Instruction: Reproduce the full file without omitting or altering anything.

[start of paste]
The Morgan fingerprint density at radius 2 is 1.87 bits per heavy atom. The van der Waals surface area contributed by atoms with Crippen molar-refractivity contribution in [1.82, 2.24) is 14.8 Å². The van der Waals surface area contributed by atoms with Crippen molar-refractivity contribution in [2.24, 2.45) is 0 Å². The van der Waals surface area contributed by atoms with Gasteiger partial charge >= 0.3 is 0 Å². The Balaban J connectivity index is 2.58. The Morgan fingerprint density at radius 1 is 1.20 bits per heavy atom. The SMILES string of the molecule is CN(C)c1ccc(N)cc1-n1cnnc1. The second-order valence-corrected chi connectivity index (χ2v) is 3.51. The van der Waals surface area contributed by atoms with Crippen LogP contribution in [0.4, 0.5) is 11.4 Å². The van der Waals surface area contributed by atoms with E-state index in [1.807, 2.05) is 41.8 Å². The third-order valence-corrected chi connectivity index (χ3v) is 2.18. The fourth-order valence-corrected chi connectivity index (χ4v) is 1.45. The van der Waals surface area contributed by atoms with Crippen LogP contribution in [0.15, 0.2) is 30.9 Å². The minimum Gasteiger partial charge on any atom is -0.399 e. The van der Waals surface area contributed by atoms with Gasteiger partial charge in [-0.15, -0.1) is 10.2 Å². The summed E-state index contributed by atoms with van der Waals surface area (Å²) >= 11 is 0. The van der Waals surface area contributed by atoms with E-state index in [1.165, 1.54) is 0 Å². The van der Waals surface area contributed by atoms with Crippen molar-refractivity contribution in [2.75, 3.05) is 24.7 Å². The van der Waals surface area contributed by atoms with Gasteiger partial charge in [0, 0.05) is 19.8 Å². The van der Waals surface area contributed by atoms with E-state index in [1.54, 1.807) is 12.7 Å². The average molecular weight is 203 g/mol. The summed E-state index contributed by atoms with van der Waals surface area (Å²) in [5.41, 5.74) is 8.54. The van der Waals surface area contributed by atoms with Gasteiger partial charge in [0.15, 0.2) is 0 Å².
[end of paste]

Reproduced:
The Morgan fingerprint density at radius 2 is 1.87 bits per heavy atom. The van der Waals surface area contributed by atoms with Crippen molar-refractivity contribution in [1.82, 2.24) is 14.8 Å². The van der Waals surface area contributed by atoms with Crippen molar-refractivity contribution in [2.24, 2.45) is 0 Å². The van der Waals surface area contributed by atoms with Gasteiger partial charge >= 0.3 is 0 Å². The Balaban J connectivity index is 2.58. The Morgan fingerprint density at radius 1 is 1.20 bits per heavy atom. The SMILES string of the molecule is CN(C)c1ccc(N)cc1-n1cnnc1. The second-order valence-corrected chi connectivity index (χ2v) is 3.51. The van der Waals surface area contributed by atoms with Crippen LogP contribution in [0.4, 0.5) is 11.4 Å². The van der Waals surface area contributed by atoms with E-state index in [1.807, 2.05) is 41.8 Å². The third-order valence-corrected chi connectivity index (χ3v) is 2.18. The fourth-order valence-corrected chi connectivity index (χ4v) is 1.45. The van der Waals surface area contributed by atoms with Crippen LogP contribution in [0.15, 0.2) is 30.9 Å². The minimum Gasteiger partial charge on any atom is -0.399 e. The van der Waals surface area contributed by atoms with Gasteiger partial charge in [-0.15, -0.1) is 10.2 Å². The summed E-state index contributed by atoms with van der Waals surface area (Å²) >= 11 is 0. The van der Waals surface area contributed by atoms with E-state index in [1.165, 1.54) is 0 Å². The van der Waals surface area contributed by atoms with Crippen molar-refractivity contribution in [2.75, 3.05) is 24.7 Å². The van der Waals surface area contributed by atoms with Gasteiger partial charge in [0, 0.05) is 19.8 Å². The van der Waals surface area contributed by atoms with E-state index in [1.54, 1.807) is 12.7 Å². The average molecular weight is 203 g/mol. The summed E-state index contributed by atoms with van der Waals surface area (Å²) in [5.41, 5.74) is 8.54. The van der Waals surface area contributed by atoms with Gasteiger partial charge in [0.15, 0.2) is 0 Å².